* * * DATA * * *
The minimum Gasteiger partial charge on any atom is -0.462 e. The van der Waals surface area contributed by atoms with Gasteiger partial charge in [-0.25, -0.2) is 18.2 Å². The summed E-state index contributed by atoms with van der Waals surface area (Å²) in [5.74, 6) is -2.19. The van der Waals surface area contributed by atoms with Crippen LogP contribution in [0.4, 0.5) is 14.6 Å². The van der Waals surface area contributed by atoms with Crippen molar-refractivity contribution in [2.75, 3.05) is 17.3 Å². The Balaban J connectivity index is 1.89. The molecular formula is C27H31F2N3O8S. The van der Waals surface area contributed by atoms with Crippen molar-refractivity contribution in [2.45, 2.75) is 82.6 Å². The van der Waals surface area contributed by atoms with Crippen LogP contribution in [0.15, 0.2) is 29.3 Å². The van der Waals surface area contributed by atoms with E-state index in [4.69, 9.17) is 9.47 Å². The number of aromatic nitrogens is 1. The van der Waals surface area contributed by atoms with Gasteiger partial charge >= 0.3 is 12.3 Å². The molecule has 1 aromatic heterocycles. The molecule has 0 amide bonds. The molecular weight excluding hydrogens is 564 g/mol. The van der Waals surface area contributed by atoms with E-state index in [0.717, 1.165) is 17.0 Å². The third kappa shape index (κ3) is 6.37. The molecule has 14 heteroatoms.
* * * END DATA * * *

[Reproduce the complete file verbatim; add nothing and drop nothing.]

The minimum Gasteiger partial charge on any atom is -0.462 e. The van der Waals surface area contributed by atoms with Gasteiger partial charge in [-0.25, -0.2) is 18.2 Å². The summed E-state index contributed by atoms with van der Waals surface area (Å²) in [5.74, 6) is -2.19. The van der Waals surface area contributed by atoms with Crippen LogP contribution in [0.4, 0.5) is 14.6 Å². The van der Waals surface area contributed by atoms with Crippen molar-refractivity contribution in [2.75, 3.05) is 17.3 Å². The Balaban J connectivity index is 1.89. The molecular formula is C27H31F2N3O8S. The van der Waals surface area contributed by atoms with Crippen molar-refractivity contribution in [2.45, 2.75) is 82.6 Å². The van der Waals surface area contributed by atoms with Crippen LogP contribution in [0.15, 0.2) is 29.3 Å². The van der Waals surface area contributed by atoms with E-state index in [4.69, 9.17) is 9.47 Å². The number of aromatic nitrogens is 1. The van der Waals surface area contributed by atoms with Gasteiger partial charge >= 0.3 is 12.3 Å². The molecule has 1 aromatic heterocycles. The molecule has 0 amide bonds. The molecular weight excluding hydrogens is 564 g/mol. The van der Waals surface area contributed by atoms with E-state index in [0.717, 1.165) is 17.0 Å². The third kappa shape index (κ3) is 6.37. The molecule has 14 heteroatoms.